The risk of employees catching the virulent coronavirus is prompting global corporations to ban international business travel, a move that will put significant pressure on airlines and associated businesses.
Business travel to and from Australia is likely to plummet over the next few months as corporations restrict employees’ movements, particularly on airlines, with global business services firm EY and developer Lendlease among firms introducing strict travel bans.
Some corporations have cancelled all business travel to Asia.Credit:AP
“We’ve taken the decision to cancel all business travel to Asia and all non-essential business travel to other destinations globally,” a spokesman for Lendlease said.
The $10 billion multinational construction, property and infrastructure company, which has about 13,000 employees, has projects in Australia, North America, Europe and Asia.
“In addition, we’re asking our people to reconsider travel within Australia where meetings can otherwise be conducted using digital tools, including video conferencing,” it said.
Apart from the human toll, the coronavirus outbreak – it was recently named COVID-19 by the World Health Organisation – is having an amplifying economic impact around the world, disrupting global supply chains and trade.
Business events and conferences dependent on international travel are also being cancelled.
Multinational technology conglomerate Cisco this week pulled the pin on its Cisco Live Melbourne conference because of ongoing concerns about the coronavirus outbreak. The event was originally scheduled to take place from March 3 to March 6.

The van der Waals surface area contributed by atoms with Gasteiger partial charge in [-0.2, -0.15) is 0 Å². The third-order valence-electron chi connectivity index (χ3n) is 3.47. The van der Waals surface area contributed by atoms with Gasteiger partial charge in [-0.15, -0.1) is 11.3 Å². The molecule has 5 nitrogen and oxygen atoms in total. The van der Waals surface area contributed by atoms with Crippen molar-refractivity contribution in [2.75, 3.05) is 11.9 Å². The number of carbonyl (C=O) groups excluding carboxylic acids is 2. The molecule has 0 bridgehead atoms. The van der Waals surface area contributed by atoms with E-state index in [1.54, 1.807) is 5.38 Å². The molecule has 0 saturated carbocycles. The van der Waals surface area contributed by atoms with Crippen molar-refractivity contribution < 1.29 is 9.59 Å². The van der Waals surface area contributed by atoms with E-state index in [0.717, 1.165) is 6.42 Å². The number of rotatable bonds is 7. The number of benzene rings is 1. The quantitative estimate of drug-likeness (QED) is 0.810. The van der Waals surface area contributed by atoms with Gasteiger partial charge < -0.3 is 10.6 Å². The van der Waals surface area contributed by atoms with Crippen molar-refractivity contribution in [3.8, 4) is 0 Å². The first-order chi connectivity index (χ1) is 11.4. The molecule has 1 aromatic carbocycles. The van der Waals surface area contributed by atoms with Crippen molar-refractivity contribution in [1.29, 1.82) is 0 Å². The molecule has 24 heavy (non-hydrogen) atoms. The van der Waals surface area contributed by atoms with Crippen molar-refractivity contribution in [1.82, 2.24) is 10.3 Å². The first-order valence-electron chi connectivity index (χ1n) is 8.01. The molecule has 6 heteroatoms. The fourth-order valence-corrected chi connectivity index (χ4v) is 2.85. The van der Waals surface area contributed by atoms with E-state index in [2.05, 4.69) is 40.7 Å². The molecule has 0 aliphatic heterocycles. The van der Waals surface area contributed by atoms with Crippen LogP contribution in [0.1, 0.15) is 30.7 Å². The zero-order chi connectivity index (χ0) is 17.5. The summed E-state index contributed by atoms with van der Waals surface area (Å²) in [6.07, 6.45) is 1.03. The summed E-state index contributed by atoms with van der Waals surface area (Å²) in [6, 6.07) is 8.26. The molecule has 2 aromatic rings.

“This was a very difficult decision and not one that we took lightly,” Cisco said.
“Our number one priority is ensuring the safety of all attendees and we strongly believe this is the right decision given the current circumstances.”
Companies have also been swift to isolate employees exposed by travel to China.
Industrial property juggernaut Goodman Group advised staff who recently visited, passed through, or had a stopover in China, not to come to work until they have a medical clearance certificate from their GP or have been back in Australia at least 14 days.
“We haven’t yet had anyone identify themselves as at risk,” the company noted.
Steve Bell, health and safety practice leader and a partner with international law firm Herbert Smith Freehills, said businesses are required to continually think about what may harm their workers and take reasonable steps to mitigate that.
“This is a potentially fatal virus and the circumstances are not fully known about whether healthy people can die from it or not,” Mr Bell said.
“A business that knowingly exposes a worker to that risk has potential liability under criminal health and safety laws or is at risk of being sued in the civil courts,” he said.
The coronavirus is likely to eat into cash flow at Australian carriers Qantas and Virgin.
At the peak of the SARS pandemic, passenger travel in the Asia Pacific fell 45 per cent and Qantas’ international traffic slumped 11 per cent, UBS analysts said.
A similar impact from coronavirus would hit Qantas and Virgin’s bottom line to the tune of $500 million, UBS estimates. Other companies, such as Sydney and Melbourne airports, are also likely to be adversely affected.
EY’s Oceania people partner Kate Hillman said the firm was “closely monitoring the situation" and the safety and wellbeing of staff was its primary concern.
“We have asked all EY people to defer all international travel in and out of mainland China, Hong Kong and Macau and to find alternative ways of connecting,” she said.
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